Cars have seamlessly integrated into the digital world in the modern era, where technology constantly evolves, and connectivity and convenience are crucial. However, according to the experts at experts at locksmithslocator.com, as technology evolves, new issues arise. As our cars become smarter, so do the thieves, adapting to the digital world and finding innovative ways to exploit vulnerabilities.
How Keyless Car Theft Are Executed
Conventional metal keys to open or start a car are no longer necessary, thanks to keyless car security systems. Once a fob, card, or smartphone app enters the car range, you can start the car with just a press of a button. Advanced systems can capture and retransmit radio waves from the fob, fooling the car into thinking it is in range of a genuine fob or digital key. App hacking, signal relaying, signal jamming, key programming, and code grabbing can all be used to commit keyless car theft.
If your fob is still within range of the car when not in use, thieves can simply pull the handle to unlock the doors. They can program blank keys once inside. Although the car may not start because the fobs must be inside, thieves may take valuables stored inside. Nonetheless, special devices such as close-range testers can improve the signal, which may cause the car to start. While turning off your key fobs when not in use prevents such theft, few manufacturers support the feature. When some fobs are left idle for an extended period of time, they automatically turn off. Choose fobs with motion sensors if possible.
Short-range signals are released by fobs, smartphone apps, and Radio Frequency IDs (RFIDs), which the car detects when they are in range. Each car is programmed to recognize specific signals to unlock its doors or start the engine. Thieves can use wireless transmitters to intercept signals from the genuine key and relay them to the vehicle. Opening the car door by standing nearby, relaying the signals, and touching the door handle is possible. Once inside, the thief can retransmit the signal to start the engine and even program a blank fob to work with the vehicle. Once a signal is captured, some devices can decipher the code.
Even though the process is complicated and rarely works, experts warn that it is a looming threat. Keep your keys out of sight, out of range of the car, and in a signal-blocking box or aluminum tin to avoid signal relaying. You can also keep your fob in a protected wallet.
Thieves can jam signals directed at your car using transmitters that operate on the same frequency as your fob. If you don’t check the lights or confirm that the car is locked, the transmitter can be hidden near the fob or car and block lock signals, leaving the locks open. To avoid signal jamming, ensure the car’s indicators flash, mirrors fold, or you hear a clunk, lock, or alert sound confirming the car is locked.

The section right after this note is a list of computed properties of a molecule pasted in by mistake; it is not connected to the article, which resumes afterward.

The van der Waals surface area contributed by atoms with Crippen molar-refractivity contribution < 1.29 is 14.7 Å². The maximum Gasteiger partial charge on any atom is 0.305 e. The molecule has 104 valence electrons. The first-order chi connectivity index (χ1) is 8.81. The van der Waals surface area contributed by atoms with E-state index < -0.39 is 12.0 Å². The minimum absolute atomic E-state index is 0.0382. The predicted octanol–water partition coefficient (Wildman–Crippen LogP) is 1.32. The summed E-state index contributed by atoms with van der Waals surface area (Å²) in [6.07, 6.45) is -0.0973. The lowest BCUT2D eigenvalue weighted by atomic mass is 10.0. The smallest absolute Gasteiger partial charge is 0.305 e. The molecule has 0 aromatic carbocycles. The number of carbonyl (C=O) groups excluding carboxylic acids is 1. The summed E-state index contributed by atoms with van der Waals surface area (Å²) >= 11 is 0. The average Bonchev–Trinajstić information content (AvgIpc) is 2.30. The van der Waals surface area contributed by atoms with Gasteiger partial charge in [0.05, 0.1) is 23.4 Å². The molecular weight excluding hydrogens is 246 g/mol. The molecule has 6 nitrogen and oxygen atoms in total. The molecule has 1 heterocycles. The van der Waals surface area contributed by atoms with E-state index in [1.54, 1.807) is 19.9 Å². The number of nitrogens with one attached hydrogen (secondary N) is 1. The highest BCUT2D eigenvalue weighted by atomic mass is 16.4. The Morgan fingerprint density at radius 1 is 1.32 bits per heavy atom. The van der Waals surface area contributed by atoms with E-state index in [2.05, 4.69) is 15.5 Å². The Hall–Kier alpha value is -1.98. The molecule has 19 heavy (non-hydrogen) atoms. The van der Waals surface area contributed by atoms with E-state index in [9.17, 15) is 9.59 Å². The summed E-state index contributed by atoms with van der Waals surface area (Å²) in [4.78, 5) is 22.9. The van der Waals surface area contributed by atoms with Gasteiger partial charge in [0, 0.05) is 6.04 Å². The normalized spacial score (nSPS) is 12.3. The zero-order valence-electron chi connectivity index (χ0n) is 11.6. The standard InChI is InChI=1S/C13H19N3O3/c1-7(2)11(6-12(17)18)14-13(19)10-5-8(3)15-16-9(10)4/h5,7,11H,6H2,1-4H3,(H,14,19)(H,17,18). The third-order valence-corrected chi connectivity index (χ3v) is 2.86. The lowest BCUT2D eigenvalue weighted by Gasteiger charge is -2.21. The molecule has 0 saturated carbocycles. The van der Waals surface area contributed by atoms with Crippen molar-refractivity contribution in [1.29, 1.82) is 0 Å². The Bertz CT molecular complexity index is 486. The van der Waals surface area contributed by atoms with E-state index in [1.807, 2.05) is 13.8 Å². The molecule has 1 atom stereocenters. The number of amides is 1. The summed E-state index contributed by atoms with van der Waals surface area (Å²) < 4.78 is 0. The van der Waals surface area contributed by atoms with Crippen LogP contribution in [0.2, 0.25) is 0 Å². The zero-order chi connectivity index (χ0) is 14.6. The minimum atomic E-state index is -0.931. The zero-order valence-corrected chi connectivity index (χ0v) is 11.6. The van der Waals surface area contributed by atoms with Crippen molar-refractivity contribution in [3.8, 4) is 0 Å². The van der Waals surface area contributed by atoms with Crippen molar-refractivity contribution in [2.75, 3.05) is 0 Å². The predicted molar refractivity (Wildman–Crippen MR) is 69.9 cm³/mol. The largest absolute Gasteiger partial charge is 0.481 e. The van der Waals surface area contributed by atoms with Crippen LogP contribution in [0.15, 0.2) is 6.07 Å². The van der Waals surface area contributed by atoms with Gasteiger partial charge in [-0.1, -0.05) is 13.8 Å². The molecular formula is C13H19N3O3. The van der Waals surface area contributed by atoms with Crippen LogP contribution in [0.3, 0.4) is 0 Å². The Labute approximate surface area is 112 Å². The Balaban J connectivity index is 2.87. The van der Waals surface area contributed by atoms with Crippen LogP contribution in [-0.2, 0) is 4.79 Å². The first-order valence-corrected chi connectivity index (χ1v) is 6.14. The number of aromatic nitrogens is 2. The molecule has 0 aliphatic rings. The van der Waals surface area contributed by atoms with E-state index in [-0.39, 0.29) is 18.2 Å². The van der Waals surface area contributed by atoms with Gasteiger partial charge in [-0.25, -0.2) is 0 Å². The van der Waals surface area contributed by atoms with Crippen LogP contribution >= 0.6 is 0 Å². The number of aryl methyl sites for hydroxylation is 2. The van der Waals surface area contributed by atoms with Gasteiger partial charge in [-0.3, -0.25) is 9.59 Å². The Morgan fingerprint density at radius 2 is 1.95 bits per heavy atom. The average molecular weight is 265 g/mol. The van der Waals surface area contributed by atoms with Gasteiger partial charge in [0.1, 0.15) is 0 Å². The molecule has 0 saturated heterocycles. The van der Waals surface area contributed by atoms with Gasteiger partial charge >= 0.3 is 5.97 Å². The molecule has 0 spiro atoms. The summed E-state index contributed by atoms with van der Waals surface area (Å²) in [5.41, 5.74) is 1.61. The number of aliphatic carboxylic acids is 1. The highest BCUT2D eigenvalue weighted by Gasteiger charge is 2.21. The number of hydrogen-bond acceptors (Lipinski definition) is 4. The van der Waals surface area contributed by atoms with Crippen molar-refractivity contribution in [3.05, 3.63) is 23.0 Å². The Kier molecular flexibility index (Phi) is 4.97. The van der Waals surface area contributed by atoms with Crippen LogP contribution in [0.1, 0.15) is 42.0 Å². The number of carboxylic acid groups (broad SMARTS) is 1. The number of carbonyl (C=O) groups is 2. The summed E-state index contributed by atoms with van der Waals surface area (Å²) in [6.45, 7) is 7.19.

The interaction of car lock systems and mobile apps adds a new attack vector. If thieves gain access to your app logins or phone, they can also access your car. Always keep your car system and mobile app up to date to avoid software flaws. Some car manufacturers allow you to download and install updates via USB. In contrast, others require installing a modem or SIM card for the system to update automatically. Be wary of malicious software containing backdoors if you download the software yourself.
Cars that have been on the market for over a decade must have a standard diagnostic port. If thieves gain access to your vehicle, whether they break windows or relay signals, they can access a standard diagnostic port, typically located on the front footwell of cars that start by pressing a button. They can then use sophisticated devices to boot your car software and reprogram a blank key fob.
Other precautions include manually locking the steering wheel, pedals, or wheels. Locking your diagnostic port can also keep wired car systems from being hacked. Tracking systems monitor the vehicle for unusual activity and notify the owner. If the car is stolen, you can remotely deactivate and track it using the tracker’s advanced features.
Thieves’ tactics evolve in tandem with the advancement of security systems, and no technology, no matter how advanced, can provide complete protection against a professionally executed theft. While most of these security measures are not obvious to the average car owner, keeping your car out of sight can help you avoid most car thefts. Storing your car in a secure area with CCTV cameras or inside a locked garage prevents access. When it comes to automobile security, you can never be too cautious.
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